Having grown up in Germany, I came to realize how awful the experience would have been if the German concept of mandatory standardized sizes for steps would have prevailed in China. After a few steps, one would have gotten spasms in both legs and the back, from the constant overuse of one specific group of muscles.
But the way the Chinese built it, all muscle groups were used at various times — making the excursion a thorough work-through virtually for the entire body.
On the way back, our tour guide in the bus explained some of the current state of home affairs for Beijingers. Inevitably, she talked about the one-child rule — and how that has made all those single children, evidently sensing their special status, rather difficult to deal with for parents.
Our guide explained that the youngsters were commonly referred to as little “princes.” This reference to the feudalist world struck some of the members of our traveling party as pretty peculiar. After all, in much better keeping with communist traditions, these Westerners realized that they tended to refer to their own kids back home as “little dictators.” Once again, the world of ideology seemed to have been put onto its head.
Now for the more seamy side of things. A friend had warned me to expect mid-night phone calls in my hotel room, offering massages and the like. Properly forewarned, I found myself regularly accosted — but in broad daylight, not the dark of night.
On Beijing’s main shopping street, pairs of girls kept approaching me, with the seemingly innocuous opening line of: “Sir, where you’re from?” Fortunately, though, the purpose of that exercise was entirely non-commercial. The girls were just keen on having an opportunity to practice their English with some real foreigners.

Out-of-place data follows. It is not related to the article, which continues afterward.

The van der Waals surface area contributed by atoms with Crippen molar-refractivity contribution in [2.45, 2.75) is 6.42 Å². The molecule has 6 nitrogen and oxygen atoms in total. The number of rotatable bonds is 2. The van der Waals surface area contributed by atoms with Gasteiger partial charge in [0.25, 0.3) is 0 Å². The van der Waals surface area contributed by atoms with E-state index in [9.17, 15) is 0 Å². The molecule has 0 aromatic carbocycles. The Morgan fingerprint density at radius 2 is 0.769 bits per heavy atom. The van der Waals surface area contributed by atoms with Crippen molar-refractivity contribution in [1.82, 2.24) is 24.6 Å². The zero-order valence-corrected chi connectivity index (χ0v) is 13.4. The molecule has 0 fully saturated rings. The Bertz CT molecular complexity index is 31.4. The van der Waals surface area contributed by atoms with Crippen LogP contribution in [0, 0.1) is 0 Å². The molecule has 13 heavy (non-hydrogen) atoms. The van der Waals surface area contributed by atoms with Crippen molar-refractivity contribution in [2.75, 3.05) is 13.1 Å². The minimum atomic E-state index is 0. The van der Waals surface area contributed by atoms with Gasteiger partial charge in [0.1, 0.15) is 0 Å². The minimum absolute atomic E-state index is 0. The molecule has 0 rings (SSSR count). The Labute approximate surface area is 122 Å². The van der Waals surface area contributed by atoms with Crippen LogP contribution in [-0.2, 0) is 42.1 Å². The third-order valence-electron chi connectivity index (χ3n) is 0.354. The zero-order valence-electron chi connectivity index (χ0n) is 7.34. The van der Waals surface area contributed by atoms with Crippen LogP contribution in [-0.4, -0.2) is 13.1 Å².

This keenness on learning English also became very apparent on the sidelines of the financial conference I was attending. To my surprise, quite a few of the young Chinese reporters covering the conference had to use the headphones to listen to the simultaneous translation services. During one break, I asked one of them through an interpreter whether she had not learned any foreign languages.
Full of self-contempt, she said: “Yes, I spent six years learning Japanese — and I’ll never make that mistake again. It’s almost completely useless. I would have been much better off had I learned English. And I would have a chance to earn a much higher salary then as well.” So much for the love lost by the young Chinese for their Japanese neighbors…
And, finally, for another highlight of our trip, we got to see a varieté show in a Beijing theater. Now, I don’t think you could get me into a show in Las Vegas. And even if you did, I probably wouldn’t enjoy it much.
But this event was different. The simple reason for it was that the troupe, consisting of some 60 dancers, offered a visual smorgasbord of all the different regions of the country.
In other words, the faces and characters of the dancers before our eyes took us on a spellbinding trip throughout China — and its history. The main impression I got out of it was an understanding for the human depth, variety — and pride — that, in its totality, makes up modern China.
In my memory bank, out went all the images of blue-clad, Maoist look-alikes. In went vivid pictures of a much more refined China, a China which had dominated the world in the past — and may yet again in the future. That final night in Beijing, I felt as if I had caught a glimpse of what’s to come.